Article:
Represented as a function of x: θ=arccos(x). The integral of θ=arccos(x) from 0 to 1, then multiplied by 2, represents all orientations that result in a crossing (the left grey region) 0 1 arccos(x)dx = (x)arccos(x) - 1-x 2 1 0 =[(1)arccos(1)-0]-[(0)arccos(0)-1] = 1 Orientations represented by grey region
divided by possible orientations = 2/π x 2=2 Therefore, P2=2/π Probability of a crossing=P1 x P2 = L/D x 2/π
=(2L)/(πD) So far we've only considered cases where L<D...
What happens if L>D? If the needle is longer than the distance between cracks, then it is possible for the needle to cross more than one crack at once. However, the question is only if it will cross a single crack or not, so we will keep the same restrictions as before: y (the distance from the bottom of the needle to the crack above it) must be less than D, and θ is between 0 and π. This case is easiest to consider with the graphical approach: taking the area under the curve divided by the area of the graph. But, since the function y=Lsinθ can be greater than our boundary D (a consequence of L being greater than D), we cannot simply integrate, as part of the curve goes out of the region bounded by Dπ (see figure at left). To find the area under the curve AND within possible D and π values, we must integrate from 0 to A and from (π-A) to π, then add that to the area of the rectangle between A and (π-A). Since y=Lsinθ is symmetric, the integral from 0 to A equals the integral from (π-A) to π. Thus, the area between O and A, and (π-A) and π = 2 Lsinθdθ 0 A First, we must find the value of A in terms of θ. Since A is the intersection of Lsinθ and D, we set those terms equal and get:
Lsinθ=D → sinθ=D/L → θ=arcsin(D/L) 0 arcsin(D/L) 2L sinθdθ = 2L[-cos(arcsin(D/L)) + cos0] θ D L L -D 2 2 =2L[-( )/L + 1] = 2(L- ) L -D 2 2 L -D 2 2 D[π-2arcsin(D/L)] + 2(L- ) L -D 2 2 Then, to find the area of the rectangle, we know the height is D and the width is π-2A = π-2arcsin(D/L)
so the area = D[π-2arcsin(D/L)].
Thus, the total area under the curve and within the boundaries is and the probability of a crossing is D[π-2arcsin(D/L)] + 2(L- ) L -D 2 2 πD Since the number of crossings over uniformly-spaced cracks is proportional to the length of what is dropped, the formula P=(2L)/(Dπ) can be applied to shapes besides just straight lines.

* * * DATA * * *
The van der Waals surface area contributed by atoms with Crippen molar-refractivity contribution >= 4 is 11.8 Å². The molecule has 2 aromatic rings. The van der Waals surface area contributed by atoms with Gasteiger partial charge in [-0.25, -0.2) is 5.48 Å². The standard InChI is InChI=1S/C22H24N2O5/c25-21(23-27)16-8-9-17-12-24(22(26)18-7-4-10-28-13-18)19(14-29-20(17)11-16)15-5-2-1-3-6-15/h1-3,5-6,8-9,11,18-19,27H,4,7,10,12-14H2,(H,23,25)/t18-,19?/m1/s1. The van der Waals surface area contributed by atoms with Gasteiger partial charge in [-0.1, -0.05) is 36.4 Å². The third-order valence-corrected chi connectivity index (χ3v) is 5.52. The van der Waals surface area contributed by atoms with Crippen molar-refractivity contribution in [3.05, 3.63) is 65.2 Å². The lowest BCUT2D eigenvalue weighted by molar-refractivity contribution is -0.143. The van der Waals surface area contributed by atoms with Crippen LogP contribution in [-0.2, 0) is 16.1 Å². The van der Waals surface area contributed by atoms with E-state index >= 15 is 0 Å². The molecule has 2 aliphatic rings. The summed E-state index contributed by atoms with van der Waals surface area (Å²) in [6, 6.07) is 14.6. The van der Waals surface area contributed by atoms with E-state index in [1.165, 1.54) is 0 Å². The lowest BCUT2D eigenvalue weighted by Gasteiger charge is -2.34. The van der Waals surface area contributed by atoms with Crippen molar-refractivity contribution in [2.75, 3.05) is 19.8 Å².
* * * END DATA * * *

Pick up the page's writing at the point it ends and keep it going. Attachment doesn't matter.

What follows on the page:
This concept relies on the idea that different regions of the needle independently contribute to the probability of a crossing. Imagine one needle of length L compared to another needle of length L/2. The probability of the shorter needle crossing is half that of the longer needle crossing. If you tossed two short needles at the same time, the probability of a crossing occurring equals their P values added together - which equals the P value for a single needle twice as long! The leap we must make here is that, even if the two needles were attached (in a straight line OR at any random angle), their probabilities add together and equal the P value for a single needle of the shorter needles' combined length.

So, you can apply P=(2L)/(Dπ) along any segment of a needle, and the probability of that segment crossing is simply proportional to its length. If you apply this concept to infinitely short segments of a non-linear form, and add up the probabilities for each segment, the probability of the curve making a crossing is proportional to its length - even if it's not a straight line! We find this to be true in the case of a circle of diameter D dropped over cracks D units apart. The circumference of the circle (its "length" for our purposes) equals πD, meaning that its length is greater than the distance between the cracks. In this case, P should be thought of as the average number of crossings per drop.